America has a renowned reputation for being a “melting pot” of cultures, where all nationalities can come together to live in a unique and diverse society. The United States of America has produced a lot of famous people from ethnically diverse backgrounds. Asian Americans are a particularly large group and there are individuals who have set the world alight with their unique skills.
Yo-Yo Ma is one of the world’s greatest cellists and began playing the instrument when he was only four. He and his mother lived briefly in Paris before settling in New York and becoming US citizens. Ma played his first concert at the famous Carnegie Hall venue when he was nine, and has now recorded over 50 albums and won dozens of awards. He also takes an interest in teaching young children music, particularly the cello, earning him a reputation as one of the most benevolent and famous Asian Americans in the world.
A person can’t have a good conversation about ice skating without mentioning Michelle Kwan. Born in California, Kwan began skating when she was five and won her first event when she was seven. She has achieved a record 37 perfect scores during her career, more than any other female skater in history. Although proud to be an American, Kwan highlights her Asian roots by wearing a Chinese good luck charm whenever she skates.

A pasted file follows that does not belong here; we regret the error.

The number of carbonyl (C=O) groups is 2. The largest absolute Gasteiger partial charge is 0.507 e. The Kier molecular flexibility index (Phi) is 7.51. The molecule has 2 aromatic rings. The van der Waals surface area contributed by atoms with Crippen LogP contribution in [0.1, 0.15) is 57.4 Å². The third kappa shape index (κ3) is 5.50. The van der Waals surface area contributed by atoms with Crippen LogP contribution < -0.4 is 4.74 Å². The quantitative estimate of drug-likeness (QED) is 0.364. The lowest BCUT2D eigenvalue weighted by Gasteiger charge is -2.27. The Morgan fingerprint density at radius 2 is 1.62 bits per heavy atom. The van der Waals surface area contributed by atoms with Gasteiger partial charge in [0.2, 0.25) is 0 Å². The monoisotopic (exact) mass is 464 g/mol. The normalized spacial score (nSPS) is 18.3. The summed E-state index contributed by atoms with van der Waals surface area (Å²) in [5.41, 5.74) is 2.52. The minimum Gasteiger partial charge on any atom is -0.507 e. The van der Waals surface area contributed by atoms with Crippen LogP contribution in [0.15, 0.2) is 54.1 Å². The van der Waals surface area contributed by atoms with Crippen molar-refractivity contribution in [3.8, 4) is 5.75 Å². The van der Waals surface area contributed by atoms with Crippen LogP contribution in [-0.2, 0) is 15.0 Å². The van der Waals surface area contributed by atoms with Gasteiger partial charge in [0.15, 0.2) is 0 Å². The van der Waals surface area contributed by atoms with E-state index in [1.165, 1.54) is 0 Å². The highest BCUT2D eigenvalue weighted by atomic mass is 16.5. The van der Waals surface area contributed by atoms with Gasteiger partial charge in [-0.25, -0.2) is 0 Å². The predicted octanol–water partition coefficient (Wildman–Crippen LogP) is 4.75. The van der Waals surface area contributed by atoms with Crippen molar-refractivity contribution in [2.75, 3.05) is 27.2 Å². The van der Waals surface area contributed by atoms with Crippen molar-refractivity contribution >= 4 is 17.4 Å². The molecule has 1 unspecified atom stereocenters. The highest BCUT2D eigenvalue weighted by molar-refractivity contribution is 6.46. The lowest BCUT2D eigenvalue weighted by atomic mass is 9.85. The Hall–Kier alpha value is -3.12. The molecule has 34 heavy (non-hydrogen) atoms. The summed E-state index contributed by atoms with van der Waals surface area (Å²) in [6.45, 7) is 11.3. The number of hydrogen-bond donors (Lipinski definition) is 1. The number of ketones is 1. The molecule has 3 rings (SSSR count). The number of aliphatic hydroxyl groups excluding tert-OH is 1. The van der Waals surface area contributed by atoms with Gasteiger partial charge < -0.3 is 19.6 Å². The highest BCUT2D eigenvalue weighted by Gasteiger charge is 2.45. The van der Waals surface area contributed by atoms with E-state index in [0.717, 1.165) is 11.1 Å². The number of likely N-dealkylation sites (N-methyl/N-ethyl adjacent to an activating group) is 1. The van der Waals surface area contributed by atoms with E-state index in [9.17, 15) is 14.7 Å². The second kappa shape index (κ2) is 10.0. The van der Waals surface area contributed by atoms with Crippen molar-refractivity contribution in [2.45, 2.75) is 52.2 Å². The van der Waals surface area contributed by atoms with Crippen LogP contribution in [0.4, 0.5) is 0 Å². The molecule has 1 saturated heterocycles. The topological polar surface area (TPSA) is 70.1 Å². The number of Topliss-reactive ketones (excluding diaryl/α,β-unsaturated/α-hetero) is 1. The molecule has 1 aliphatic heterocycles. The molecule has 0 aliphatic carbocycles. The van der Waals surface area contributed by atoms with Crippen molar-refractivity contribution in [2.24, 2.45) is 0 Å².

Jerry Yang made his name by mastering the Internet, despite the handicap of coming to America when he was ten and knowing only one English word – ‘shoe’. At school, Yang was consistently top of his class and won a place at the renowned Stanford University. In later years, he met another technical wizard, David Filo, and together the pair created Yahoo!, which went on to become one of the largest search engines on the Internet. To encourage other young people to take up web mastery, Yang and Yahoo! also launched the Yahoo!ligans program, teaching the art of the Internet to youngsters.
Connie Chung is a household name across America due to her background as a news reporter. She attended the University of Maryland before going on to become a reporter for CBS. However, Chung first really began to make her mark in 1993 when she was the first Asian news anchor for one of the major networks. She is married to talk show host Maury Povich, with whom she has one son, and lives in New York City.